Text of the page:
There are many misconceptions about traumatic brain injuries. While any blow to the head poses some danger, a traumatic brain injury can have far-reaching effects on how a person functions after the injury. In a recent post on Task & Purpose, U.S. Army Reserve officer Pamela Holtz, a doctoral student of Clinical Psychology at the University of North Texas, outlined myths surrounding TBIs so that returning soldiers and their families could understand exactly what kind of injuries those service members might have.
While civilians do not face the same scenarios as combat veterans, her report is beneficial to anyone who has suffered a TBI, either through a fall, while playing a contact sport, after a car accident, or any myriad ways you might suffer a brain injury. Some myths include:
- You cannot have a TBI without loss of consciousness. A person does not need to lose consciousness to suffer a traumatic brain injury. As defined by the Mayo Clinic, a “traumatic brain injury occurs when an external mechanical force causes brain dysfunction.” Whether or not you stay conscious plays no part in diagnosing the injury itself.
- If there is no bleeding, you do not have to worry about having a TBI. Open head wounds, or penetrating head wounds, will cause a TBI will present with bleeding, but closed head wounds may not. Brain damage or swelling can occur even if you do not bleed.
- Mild TBIs are not that debilitating. The term “mild TBI” is a bit misleading, because all TBIs are serious. As Ms. Holtz puts it, “TBIs, including mild TBIs, can have subtle, but long-lasting and pervasive consequences for neurological and psychological functioning. This means that a TBI can have cognitive and social consequences, ranging in severity. Some effects of the TBI can be coped with easier than others, which may continue to have a very real impact on the individual’s life for a long time.”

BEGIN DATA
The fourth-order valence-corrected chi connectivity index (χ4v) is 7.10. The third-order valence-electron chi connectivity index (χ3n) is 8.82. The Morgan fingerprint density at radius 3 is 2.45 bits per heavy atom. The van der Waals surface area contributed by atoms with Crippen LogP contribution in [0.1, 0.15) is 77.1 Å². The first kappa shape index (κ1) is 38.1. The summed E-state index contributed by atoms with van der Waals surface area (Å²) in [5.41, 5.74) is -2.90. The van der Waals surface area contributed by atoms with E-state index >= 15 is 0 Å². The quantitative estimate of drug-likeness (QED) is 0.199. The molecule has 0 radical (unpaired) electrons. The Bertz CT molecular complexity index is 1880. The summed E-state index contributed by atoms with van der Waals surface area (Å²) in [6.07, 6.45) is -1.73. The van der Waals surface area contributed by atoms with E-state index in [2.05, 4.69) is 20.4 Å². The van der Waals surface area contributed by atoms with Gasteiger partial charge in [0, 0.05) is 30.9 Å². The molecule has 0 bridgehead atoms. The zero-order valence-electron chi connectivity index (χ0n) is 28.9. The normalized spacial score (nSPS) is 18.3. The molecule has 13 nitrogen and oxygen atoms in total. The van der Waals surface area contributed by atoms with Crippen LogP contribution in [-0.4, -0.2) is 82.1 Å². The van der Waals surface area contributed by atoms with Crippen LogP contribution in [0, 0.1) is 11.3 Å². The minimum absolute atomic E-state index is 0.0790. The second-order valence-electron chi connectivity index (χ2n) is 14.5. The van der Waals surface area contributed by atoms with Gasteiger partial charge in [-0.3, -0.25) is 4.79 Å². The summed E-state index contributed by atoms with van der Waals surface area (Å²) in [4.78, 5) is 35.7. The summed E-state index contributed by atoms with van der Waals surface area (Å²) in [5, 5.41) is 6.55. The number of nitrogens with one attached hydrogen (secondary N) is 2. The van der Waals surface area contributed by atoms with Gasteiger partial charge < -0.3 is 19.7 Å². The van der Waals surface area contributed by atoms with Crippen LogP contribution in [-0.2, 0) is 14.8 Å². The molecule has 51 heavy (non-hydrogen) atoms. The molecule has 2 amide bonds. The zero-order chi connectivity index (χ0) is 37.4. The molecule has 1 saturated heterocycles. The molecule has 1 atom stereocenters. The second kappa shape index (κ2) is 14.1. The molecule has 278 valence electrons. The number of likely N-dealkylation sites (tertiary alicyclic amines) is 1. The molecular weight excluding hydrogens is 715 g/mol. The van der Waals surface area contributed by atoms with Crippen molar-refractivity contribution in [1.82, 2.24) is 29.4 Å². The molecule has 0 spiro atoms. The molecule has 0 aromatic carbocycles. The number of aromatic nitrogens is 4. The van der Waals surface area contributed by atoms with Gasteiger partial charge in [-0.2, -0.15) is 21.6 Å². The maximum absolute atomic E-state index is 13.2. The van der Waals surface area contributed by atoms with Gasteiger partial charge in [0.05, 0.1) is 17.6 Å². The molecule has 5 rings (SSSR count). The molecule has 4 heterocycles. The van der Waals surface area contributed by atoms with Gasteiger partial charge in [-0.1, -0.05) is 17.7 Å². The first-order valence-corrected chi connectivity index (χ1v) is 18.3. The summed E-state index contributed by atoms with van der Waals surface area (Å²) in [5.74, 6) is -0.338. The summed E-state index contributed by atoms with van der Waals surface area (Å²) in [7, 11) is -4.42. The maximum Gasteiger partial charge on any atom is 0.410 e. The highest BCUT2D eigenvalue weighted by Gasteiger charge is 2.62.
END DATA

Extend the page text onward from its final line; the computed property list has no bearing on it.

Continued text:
- Recovery from TBI is a straightforward, quick process. As with any injury, the rate at which a person heals is not clearly defined. Medical science discovers something new about the brain every day, it seems, so it may be impossible to quantify just how long it will take to heal. Furthermore, how quickly a person seeks and receives treatment could play a part in how long it takes for a person to recover, though in some catastrophic cases a person may never recover.
- Individuals with TBI can no longer work, or would at least require lots of expensive accommodations. This may or may not be true. Again, it depends on the patient and the severity of his or her wounds, as well as the ability of the doctors to quickly and correctly treat the injury. Some people who have suffered TBIs recover and go on to live long and productive working lives; others are rendered unable to work, either temporarily or permanently.
A traumatic brain injury can have short-term, long-term or permanent effects on the person who is hurt. It can and almost certainly will affect the people in the victim’s life as well. Seeking treatment quickly could be your best shot at a full recovery after you have been hurt through an act of medical negligence, in a devastating accident or in the service of our country.
Plaxen & Adler, P.A. is one of Maryland’s premier personal injury and medical malpractice law firms. We invite you to contact us with your questions if you suffered a traumatic brain injury.